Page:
Day/night rhythm in asthma severity

A hallmark of bronchial asthma's natural course is that it is rarely stable. The highest frequency of asthmatic events occurs during the night74. More severe asthma is associated with more nocturnal symptoms75. Patients with nocturnal asthma demonstrate increased morbidity and mortality relative to patients without noticeable worsening of asthma at night76. There are three defining components of asthma; chronic inflammation, airway hyper-responsiveness and reversible airway obstruction77. Each of these parameters exhibit 24-hour fluctuations with worsening around 4 AM compared to 4 PM78, 79,80, 81,82-84. Such changes could be caused by the physiological consequences of sleep (e.g., increased vagal tone, decreased sympathetic activity, decreased temperature), the supine posture (e.g., causing reduced functional residual capacity of the lungs affecting the lower airway caliber), the environment (e.g., allergies to dust mites in the bedding) or factors related to the endogenous circadian system (e.g., increased pulmonary vagal bronchoconstrictive tone during the biological night). The relative contributions of these varied factors is not firmly established and these potentially change from patient-to patient and even within a patient from one day to the next, although some general findings may be applicable. For example, Hetzel et al. studied airway obstruction as indicated by peak expiratory flow (PEF) in 221 healthy and asthmatic subjects and found that even though the timing of the 24 hour rhythm in PEF was similar between these two groups, with more obstruction during the night, the amplitude of the fluctuation was 51% larger in asthma patients81. In patients with nocturnal worsening of asthma, airway-provoking agents (e.g., histamine, methacholine, house dust) had a greater effect on indices of airway obstruction during the night than during the day. For instance, Bonnet et al. found 24 hour oscillations in the pulmonary sensitivity to histamine and methacholine, with at least doubling concentrations required for the same effect at certain times of day82. There is day/night variability in sympathetic activity, related to sleep and/or circadian rhythms85-89. The lowest plasma epinephrine concentration generally occurs at ~4 AM corresponding to the nadir of PEF, suggesting that these may be linked86, 90. Patients with symptoms and signs of `nocturnal asthma' (i.e., disturbed sleep, nocturnal wheeze, overnight decreases in pulmonary function), exhibit significantly higher concentrations of inflammatory markers in the distal airways (e.g., leukocyte, neutrophil and eosinophil counts) at 4 AM compared to 4 PM79. The increase in neutrophils and eosinophils correlates with the overnight change in PEF79, 91. There is some evidence suggesting that patients with nocturnal asthma have abnormal functioning of hypothalamo-pituitary adrenal axis (HPA) and/or impaired cortisol binding and steroid responsiveness92, 93.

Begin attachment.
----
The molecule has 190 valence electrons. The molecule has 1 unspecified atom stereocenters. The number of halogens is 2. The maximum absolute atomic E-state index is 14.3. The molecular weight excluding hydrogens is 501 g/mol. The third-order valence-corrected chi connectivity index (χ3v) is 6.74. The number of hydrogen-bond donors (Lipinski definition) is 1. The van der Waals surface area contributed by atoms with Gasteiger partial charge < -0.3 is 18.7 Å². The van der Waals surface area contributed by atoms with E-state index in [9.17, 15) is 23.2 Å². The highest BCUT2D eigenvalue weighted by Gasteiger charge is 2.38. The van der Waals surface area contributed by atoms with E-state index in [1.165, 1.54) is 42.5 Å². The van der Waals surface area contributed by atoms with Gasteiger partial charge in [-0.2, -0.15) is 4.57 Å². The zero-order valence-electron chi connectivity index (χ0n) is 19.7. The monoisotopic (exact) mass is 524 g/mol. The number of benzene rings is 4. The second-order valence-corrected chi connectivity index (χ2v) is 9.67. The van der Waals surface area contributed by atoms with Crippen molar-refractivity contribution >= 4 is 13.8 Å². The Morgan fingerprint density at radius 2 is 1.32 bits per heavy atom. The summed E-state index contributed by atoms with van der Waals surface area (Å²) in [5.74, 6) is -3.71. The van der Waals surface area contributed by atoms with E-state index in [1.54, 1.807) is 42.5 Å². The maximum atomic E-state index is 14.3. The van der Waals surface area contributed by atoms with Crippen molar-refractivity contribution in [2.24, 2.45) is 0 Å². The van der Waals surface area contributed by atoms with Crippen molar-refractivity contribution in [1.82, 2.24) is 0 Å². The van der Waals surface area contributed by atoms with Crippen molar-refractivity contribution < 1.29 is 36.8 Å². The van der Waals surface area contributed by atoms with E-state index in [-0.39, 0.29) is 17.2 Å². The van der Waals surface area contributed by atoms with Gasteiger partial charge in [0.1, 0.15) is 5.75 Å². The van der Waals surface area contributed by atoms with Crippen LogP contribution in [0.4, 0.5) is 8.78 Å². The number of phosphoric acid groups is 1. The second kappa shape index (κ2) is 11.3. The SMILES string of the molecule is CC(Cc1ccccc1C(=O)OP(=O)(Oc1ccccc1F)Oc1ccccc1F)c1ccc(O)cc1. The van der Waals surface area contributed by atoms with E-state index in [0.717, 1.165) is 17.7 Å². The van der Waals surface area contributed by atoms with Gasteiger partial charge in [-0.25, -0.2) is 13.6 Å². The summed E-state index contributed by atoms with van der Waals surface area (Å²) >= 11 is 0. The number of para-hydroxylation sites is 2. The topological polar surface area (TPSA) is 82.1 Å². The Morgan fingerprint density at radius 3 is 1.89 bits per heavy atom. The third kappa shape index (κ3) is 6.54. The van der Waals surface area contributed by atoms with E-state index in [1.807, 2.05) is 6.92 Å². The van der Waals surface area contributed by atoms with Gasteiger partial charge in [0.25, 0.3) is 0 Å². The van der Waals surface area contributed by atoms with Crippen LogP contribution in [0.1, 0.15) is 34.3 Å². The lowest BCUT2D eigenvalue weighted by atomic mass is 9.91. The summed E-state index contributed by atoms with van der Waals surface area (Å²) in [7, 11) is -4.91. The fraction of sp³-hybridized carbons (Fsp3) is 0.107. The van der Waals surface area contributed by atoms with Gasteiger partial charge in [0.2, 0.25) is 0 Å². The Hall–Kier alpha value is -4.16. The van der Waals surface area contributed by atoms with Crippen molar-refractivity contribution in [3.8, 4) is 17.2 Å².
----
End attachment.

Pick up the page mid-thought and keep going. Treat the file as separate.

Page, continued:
Circadian rhythm vs. behavioral influences on pulmonary function and asthma severity